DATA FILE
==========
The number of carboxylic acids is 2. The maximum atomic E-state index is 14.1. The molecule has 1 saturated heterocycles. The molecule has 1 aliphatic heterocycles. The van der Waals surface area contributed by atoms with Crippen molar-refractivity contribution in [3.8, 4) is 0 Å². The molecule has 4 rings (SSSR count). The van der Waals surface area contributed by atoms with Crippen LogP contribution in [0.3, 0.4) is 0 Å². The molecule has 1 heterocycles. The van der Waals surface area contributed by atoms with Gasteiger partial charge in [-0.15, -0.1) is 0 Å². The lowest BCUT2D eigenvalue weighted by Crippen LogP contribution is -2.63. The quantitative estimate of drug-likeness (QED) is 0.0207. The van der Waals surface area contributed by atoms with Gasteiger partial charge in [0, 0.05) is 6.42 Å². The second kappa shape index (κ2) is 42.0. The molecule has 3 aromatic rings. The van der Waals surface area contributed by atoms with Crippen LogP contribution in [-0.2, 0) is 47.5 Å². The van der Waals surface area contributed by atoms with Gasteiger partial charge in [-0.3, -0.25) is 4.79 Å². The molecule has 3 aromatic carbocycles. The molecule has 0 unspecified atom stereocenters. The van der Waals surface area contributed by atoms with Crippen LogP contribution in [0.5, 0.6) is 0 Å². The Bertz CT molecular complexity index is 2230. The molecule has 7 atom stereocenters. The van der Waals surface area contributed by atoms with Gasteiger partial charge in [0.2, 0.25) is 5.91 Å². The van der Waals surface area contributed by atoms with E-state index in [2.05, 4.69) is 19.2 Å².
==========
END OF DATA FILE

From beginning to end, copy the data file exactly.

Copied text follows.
The number of carboxylic acids is 2. The maximum atomic E-state index is 14.1. The molecule has 1 saturated heterocycles. The molecule has 1 aliphatic heterocycles. The van der Waals surface area contributed by atoms with Crippen molar-refractivity contribution in [3.8, 4) is 0 Å². The molecule has 4 rings (SSSR count). The van der Waals surface area contributed by atoms with Crippen LogP contribution in [0.3, 0.4) is 0 Å². The molecule has 1 heterocycles. The van der Waals surface area contributed by atoms with Gasteiger partial charge in [-0.15, -0.1) is 0 Å². The lowest BCUT2D eigenvalue weighted by Crippen LogP contribution is -2.63. The quantitative estimate of drug-likeness (QED) is 0.0207. The van der Waals surface area contributed by atoms with Gasteiger partial charge in [0, 0.05) is 6.42 Å². The second kappa shape index (κ2) is 42.0. The molecule has 3 aromatic rings. The van der Waals surface area contributed by atoms with Crippen LogP contribution in [-0.2, 0) is 47.5 Å². The van der Waals surface area contributed by atoms with Gasteiger partial charge in [-0.3, -0.25) is 4.79 Å². The molecule has 3 aromatic carbocycles. The molecule has 0 unspecified atom stereocenters. The van der Waals surface area contributed by atoms with Crippen LogP contribution in [0.5, 0.6) is 0 Å². The Bertz CT molecular complexity index is 2230. The molecule has 7 atom stereocenters. The van der Waals surface area contributed by atoms with Gasteiger partial charge in [0.2, 0.25) is 5.91 Å². The van der Waals surface area contributed by atoms with E-state index in [2.05, 4.69) is 19.2 Å².